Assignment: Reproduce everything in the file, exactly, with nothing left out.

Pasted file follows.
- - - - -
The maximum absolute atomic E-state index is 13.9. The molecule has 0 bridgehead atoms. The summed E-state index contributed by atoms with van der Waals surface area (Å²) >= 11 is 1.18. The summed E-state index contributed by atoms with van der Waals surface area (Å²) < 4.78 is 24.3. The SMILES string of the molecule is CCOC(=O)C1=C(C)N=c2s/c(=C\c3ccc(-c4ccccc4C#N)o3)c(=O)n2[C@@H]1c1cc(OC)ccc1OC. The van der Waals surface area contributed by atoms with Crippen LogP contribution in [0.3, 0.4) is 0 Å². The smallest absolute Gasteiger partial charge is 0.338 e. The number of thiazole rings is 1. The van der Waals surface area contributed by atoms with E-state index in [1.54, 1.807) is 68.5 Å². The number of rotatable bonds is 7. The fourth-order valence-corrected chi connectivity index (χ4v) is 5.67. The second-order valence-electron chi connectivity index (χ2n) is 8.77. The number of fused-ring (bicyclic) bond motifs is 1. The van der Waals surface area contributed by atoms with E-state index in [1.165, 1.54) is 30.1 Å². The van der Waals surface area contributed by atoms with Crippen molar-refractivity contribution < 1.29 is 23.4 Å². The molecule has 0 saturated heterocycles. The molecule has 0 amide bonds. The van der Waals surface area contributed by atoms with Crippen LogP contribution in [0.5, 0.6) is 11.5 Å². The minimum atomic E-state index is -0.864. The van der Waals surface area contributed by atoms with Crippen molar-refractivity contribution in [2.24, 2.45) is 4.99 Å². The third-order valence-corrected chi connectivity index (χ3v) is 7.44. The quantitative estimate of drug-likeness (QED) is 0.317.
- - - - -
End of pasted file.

The maximum absolute atomic E-state index is 13.9. The molecule has 0 bridgehead atoms. The summed E-state index contributed by atoms with van der Waals surface area (Å²) >= 11 is 1.18. The summed E-state index contributed by atoms with van der Waals surface area (Å²) < 4.78 is 24.3. The SMILES string of the molecule is CCOC(=O)C1=C(C)N=c2s/c(=C\c3ccc(-c4ccccc4C#N)o3)c(=O)n2[C@@H]1c1cc(OC)ccc1OC. The van der Waals surface area contributed by atoms with Crippen LogP contribution in [0.3, 0.4) is 0 Å². The smallest absolute Gasteiger partial charge is 0.338 e. The number of thiazole rings is 1. The van der Waals surface area contributed by atoms with E-state index in [1.54, 1.807) is 68.5 Å². The number of rotatable bonds is 7. The fourth-order valence-corrected chi connectivity index (χ4v) is 5.67. The second-order valence-electron chi connectivity index (χ2n) is 8.77. The number of fused-ring (bicyclic) bond motifs is 1. The van der Waals surface area contributed by atoms with E-state index in [1.165, 1.54) is 30.1 Å². The van der Waals surface area contributed by atoms with Crippen molar-refractivity contribution < 1.29 is 23.4 Å². The molecule has 0 saturated heterocycles. The molecule has 0 amide bonds. The van der Waals surface area contributed by atoms with Crippen LogP contribution in [0.5, 0.6) is 11.5 Å². The minimum atomic E-state index is -0.864. The van der Waals surface area contributed by atoms with Crippen molar-refractivity contribution in [2.24, 2.45) is 4.99 Å². The third-order valence-corrected chi connectivity index (χ3v) is 7.44. The quantitative estimate of drug-likeness (QED) is 0.317.